And I have to do this for Will and Harry. I cannot let their deaths be in vain. These boys gave their lives so we, us, society, could learn. We need to heed the lesson that childhood mental ill and autism can kill.
So now I have to go face my baby boy in restraints.
I am going to leave you with a few songs that are Bodhi’s favorites.
- Capital Cities “Safe and Sound.” Bodhi loves it when I lift him above my head during the lyric, “I can lift you up…” Thank you, Ryan and Sebu. I think I love this song also because it’s all I want.
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- Phoenix “1901.” Bodhi likes to be held during this song do and laughs when I tip him back upside down during the “Fallin,’ fallin,’ fallin,’” chorus. Thank you, Thomas, Deck, Christian, and Laurent.embedded by Embedded Video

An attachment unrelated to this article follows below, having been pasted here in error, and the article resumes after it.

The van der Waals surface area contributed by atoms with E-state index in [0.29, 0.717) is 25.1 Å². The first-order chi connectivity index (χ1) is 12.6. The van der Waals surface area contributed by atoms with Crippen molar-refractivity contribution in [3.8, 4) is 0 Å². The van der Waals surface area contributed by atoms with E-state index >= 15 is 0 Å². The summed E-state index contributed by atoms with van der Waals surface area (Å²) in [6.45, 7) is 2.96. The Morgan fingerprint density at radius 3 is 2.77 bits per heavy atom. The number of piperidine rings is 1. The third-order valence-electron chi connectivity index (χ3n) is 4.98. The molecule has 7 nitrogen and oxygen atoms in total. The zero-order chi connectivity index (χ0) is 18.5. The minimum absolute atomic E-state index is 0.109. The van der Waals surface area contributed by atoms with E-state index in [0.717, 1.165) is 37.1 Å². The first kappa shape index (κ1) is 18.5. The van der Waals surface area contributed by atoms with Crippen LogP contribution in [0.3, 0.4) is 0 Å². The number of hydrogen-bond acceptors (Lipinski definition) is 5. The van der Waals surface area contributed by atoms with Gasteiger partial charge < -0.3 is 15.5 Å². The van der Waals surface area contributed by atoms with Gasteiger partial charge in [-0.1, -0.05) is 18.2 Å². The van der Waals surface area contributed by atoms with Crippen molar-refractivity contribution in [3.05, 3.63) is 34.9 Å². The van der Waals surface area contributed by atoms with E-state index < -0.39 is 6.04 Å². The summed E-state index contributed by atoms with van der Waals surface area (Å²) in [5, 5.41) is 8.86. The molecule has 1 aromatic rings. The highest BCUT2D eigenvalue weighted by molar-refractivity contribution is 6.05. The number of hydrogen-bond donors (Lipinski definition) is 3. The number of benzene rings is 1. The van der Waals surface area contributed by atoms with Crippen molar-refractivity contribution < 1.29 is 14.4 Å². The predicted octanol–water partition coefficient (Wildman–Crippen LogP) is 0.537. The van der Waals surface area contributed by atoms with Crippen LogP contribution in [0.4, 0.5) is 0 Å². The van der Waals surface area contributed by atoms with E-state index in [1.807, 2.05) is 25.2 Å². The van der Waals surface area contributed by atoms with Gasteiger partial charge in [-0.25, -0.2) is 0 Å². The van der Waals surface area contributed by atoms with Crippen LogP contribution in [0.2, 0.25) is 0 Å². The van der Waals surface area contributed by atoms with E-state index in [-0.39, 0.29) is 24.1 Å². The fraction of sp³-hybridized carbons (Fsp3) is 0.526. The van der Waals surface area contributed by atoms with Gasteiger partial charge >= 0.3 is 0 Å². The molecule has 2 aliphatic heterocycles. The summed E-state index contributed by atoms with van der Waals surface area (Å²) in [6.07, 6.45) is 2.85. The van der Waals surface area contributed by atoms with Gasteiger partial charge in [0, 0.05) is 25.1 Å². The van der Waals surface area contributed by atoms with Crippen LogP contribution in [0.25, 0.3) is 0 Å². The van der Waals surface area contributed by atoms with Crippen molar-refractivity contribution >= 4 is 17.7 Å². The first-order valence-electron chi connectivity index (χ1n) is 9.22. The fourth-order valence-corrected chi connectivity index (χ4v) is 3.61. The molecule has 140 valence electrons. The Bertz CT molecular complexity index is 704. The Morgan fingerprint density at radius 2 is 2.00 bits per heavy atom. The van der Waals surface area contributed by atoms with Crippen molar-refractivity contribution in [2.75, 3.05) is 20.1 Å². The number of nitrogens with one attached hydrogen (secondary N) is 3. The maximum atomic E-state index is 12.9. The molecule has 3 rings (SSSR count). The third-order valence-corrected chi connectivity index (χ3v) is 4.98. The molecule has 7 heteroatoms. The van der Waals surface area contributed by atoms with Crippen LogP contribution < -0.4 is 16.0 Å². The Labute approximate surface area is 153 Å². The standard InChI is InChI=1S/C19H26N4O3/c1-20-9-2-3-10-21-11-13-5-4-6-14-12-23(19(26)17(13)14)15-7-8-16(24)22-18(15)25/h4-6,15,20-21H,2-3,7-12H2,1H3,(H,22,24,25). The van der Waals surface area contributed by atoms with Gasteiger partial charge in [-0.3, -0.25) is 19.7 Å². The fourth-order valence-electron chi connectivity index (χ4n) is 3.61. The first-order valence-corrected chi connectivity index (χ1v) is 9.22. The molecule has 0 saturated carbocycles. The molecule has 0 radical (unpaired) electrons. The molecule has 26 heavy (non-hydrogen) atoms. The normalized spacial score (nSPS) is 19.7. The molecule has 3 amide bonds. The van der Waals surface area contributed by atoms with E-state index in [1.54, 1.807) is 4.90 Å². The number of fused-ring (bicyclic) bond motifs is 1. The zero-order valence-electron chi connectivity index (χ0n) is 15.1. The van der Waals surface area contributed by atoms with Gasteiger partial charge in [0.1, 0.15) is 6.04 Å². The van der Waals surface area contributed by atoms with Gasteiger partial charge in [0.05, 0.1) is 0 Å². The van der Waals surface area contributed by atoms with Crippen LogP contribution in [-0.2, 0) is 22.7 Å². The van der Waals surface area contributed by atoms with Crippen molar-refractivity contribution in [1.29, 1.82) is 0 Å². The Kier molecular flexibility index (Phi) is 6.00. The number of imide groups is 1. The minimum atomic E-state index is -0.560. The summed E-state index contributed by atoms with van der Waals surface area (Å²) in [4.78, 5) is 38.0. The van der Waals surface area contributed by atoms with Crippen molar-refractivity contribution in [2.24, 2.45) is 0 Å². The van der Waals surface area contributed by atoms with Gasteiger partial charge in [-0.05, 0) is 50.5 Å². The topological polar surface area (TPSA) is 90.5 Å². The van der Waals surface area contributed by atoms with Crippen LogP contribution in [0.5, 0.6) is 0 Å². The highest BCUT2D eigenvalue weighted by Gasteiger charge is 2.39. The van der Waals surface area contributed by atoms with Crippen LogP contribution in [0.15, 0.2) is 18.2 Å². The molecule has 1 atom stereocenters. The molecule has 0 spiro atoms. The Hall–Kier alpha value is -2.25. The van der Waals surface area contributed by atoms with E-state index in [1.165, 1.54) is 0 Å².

- Matt & Kim “Let’s Go.” For some reason, this is a very calming song for Bodhi. Thank you, Matt and Kim.embedded by Embedded Video